William Eichler 11 December 2019

‘Vast majority’ of council vehicles run on diesel despite pollution concerns

Over 90% of vehicles operated by local authorities run on diesel despite council efforts to tackle air pollution, new research has revealed.

A car news website has found that an average of 91.6% of council vehicles use diesel and 62 council fleets consist entirely of diesel vehicles.

It has also discovered that London authorities are still running 724 non-ULEZ-compliant diesel vehicles.

The website Auto Express’s findings are based on responses to a freedom of information request from 320 councils in England, Scotland, Wales and Northern Ireland. Between them these councils operate 66,617 vehicles.

Bristol City Council was recently forced to suspend its roll-out of a new vehicle fleet after purchasing dozens of diesel vehicles despite planning to introduce a city centre diesel ban.

Of the 135 new vehicles already introduced for use across all the council’s services, 64 were diesel. The council said they were ‘purchased due to suitable petrol equivalents being unavailable’.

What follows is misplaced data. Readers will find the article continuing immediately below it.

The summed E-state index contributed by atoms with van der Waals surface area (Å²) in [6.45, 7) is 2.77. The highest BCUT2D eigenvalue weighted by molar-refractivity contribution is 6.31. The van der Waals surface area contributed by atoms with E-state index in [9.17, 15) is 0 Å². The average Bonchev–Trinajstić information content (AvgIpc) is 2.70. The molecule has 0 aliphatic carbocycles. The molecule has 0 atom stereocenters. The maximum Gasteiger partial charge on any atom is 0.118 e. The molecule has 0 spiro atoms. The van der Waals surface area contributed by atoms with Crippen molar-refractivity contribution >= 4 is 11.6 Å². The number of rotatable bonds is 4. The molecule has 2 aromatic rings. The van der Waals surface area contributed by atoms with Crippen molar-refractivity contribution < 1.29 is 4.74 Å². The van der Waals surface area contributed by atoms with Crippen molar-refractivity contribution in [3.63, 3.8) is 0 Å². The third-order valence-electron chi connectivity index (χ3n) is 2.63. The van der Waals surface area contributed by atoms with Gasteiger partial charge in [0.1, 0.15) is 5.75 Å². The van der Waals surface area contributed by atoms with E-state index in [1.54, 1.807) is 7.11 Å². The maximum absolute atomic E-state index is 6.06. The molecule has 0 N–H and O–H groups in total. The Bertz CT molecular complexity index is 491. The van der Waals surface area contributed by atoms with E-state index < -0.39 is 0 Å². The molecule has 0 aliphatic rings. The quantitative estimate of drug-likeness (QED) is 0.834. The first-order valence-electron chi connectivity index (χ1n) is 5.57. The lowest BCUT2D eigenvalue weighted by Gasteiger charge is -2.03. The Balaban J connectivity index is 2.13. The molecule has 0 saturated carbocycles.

Responding to Auto Express’ research, a spokesperson for the Local Government Association said: ‘Councils are eager to switch to electric vehicles or low emission alternatives where possible and some are already reviewing their fleets.

‘However, the vast majority of the types of specialist vehicles councils operate do not have viable electric alternatives because they simply don’t exist.

‘This is expected to change in the future once new electric models enter the market.

‘Specialised vehicles may well be the last to electrify as they form such a small part of the overall vehicle fleet, that manufacturers will most likely electrify larger volume ranges first.’

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